In the 1980s, face tattoos became extremely popular among gang members, especially in American cities like Los Angeles. Tattoos became markers of undying loyalty, though typically gang members wouldn't be allowed to get face tattoos unless they also had their entire bodies inked—to earn the right to a facial inscription, you had to have gone past the point of no return.
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Even today, many artists will refuse to do face tattoos unless you've earned it; as one tattoo artist told The New York Times, face tattoos are "a rite of passage."
Face Tattoos in Practice
Around the turn of the century, Wiz Khalifa, Birdman, and "human canvas" Lil Wayne broke onto the music scene wearing heavily inked visages. But face tattoos have experienced a kind of explosion over the past decade, as thousands of unsigned SoundCloud mumblecore rappers and social media stars fight for social media clout by using face tattoos as ways to shape images for themselves by marking their commitment to their craft, faith, or individuality.
Makeup model Kat Von D has a collection of stars on the side of her face.
Kehlani has the words "Espíritu Libre," or "Free Spirit," under her eye, among others.
Gucci Mane famously has an ice cream tattoo, which, according to Mane's spokesperson, is "a reminder to fans of how he chooses to live his life. Cool as ice."
Lil Uzi Vert is covered in tats, too, which he once said were intended to make him "unemployable."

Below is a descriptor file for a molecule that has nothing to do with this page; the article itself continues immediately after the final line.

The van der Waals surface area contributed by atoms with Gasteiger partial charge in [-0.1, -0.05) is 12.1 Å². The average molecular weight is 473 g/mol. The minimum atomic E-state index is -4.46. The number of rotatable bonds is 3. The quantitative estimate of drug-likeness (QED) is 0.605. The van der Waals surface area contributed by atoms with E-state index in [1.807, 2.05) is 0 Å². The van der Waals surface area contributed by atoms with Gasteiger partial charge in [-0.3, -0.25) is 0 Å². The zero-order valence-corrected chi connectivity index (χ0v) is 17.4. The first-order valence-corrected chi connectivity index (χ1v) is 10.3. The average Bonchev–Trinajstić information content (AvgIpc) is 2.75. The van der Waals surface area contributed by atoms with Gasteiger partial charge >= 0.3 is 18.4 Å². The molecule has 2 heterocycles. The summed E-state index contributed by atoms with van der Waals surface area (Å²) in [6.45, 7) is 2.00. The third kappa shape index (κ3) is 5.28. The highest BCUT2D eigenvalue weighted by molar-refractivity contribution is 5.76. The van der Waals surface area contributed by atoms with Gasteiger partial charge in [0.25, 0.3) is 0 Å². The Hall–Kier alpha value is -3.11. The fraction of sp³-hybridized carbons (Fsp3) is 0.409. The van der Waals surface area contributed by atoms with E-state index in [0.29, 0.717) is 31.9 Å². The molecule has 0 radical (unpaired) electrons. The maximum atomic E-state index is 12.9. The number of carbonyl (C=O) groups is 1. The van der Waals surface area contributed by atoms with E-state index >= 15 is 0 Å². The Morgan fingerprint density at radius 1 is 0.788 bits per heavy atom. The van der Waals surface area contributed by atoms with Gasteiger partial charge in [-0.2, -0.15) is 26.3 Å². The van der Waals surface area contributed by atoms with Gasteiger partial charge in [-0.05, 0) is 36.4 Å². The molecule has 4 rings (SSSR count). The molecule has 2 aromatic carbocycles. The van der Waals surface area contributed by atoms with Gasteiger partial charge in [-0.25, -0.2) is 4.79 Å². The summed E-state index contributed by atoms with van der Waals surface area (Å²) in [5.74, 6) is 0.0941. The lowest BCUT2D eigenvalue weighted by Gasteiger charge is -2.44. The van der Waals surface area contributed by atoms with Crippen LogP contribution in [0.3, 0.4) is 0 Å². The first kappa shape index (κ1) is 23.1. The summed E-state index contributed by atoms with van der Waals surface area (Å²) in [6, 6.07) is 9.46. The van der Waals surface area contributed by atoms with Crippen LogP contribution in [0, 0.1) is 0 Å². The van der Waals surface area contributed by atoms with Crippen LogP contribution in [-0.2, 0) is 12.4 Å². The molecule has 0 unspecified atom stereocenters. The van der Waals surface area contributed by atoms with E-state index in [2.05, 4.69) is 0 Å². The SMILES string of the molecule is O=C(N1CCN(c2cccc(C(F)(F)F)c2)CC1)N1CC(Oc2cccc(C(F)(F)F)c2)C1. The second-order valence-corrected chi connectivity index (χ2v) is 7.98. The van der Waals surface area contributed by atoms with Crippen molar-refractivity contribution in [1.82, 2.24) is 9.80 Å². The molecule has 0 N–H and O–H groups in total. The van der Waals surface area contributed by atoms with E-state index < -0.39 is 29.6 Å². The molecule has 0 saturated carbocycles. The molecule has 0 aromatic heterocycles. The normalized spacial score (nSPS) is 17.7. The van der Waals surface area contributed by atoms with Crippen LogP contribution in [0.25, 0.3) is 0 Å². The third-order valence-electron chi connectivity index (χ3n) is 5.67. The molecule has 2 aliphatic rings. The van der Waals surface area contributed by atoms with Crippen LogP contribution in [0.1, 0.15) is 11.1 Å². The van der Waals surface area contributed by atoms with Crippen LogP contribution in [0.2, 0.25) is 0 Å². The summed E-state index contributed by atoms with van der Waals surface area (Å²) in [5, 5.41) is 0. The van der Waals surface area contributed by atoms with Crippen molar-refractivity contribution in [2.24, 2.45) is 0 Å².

SoundCloud rapper, human stingray, and, terrifyingly, future father Lil Xan has his mother's name—Candy—tattooed under one of his eyes, as well as collection of teardrops under another.
The famously disgraced Tekashi 6ix9ine has the numbers "69" on his forehead, several spiderwebs, and the puppet from Saw on his cheek. (Apparently, the rapper is trying to fund his tattoo removal, likely because he definitely needs witness protection STAT before one of the many people he snitched on comes and finds him).
Aaron Carter, though definitely not a SoundCloud Rapper, has also made waves for his graphic, large-scale face tattoos, including a very large depiction of Medusa. Carter's tattoo—which he debuted on Instagram along with the caption "IM THE BIGGEST THING IN MUSIC RIGHT NOW"—sparked widespread outrage and worry. The post has since been deleted. (In Carter's defense, Medusa is actually a powerful symbol of feminist reclamation and finding power in ugliness and deviance, though it's hard to know the extent to which he is aware of the history of the figure he now bears on the side of his face).
While those tattoos are probably more manifestations of internal instability than proclamations of identity and individuality, some face tattoos are powerful expressions of self. Others are just funny. Among the most famous mainstream acts with face tattoos is Post Malone, whose ink reads, among other messages, "Always Tired" and "Stay Away." He once explained that these tattoos are meant to p-ss off his mom. In the end, Posty wouldn't be Posty without his face tats, and they're pretty funny and lighthearted extensions of his already chaotic image.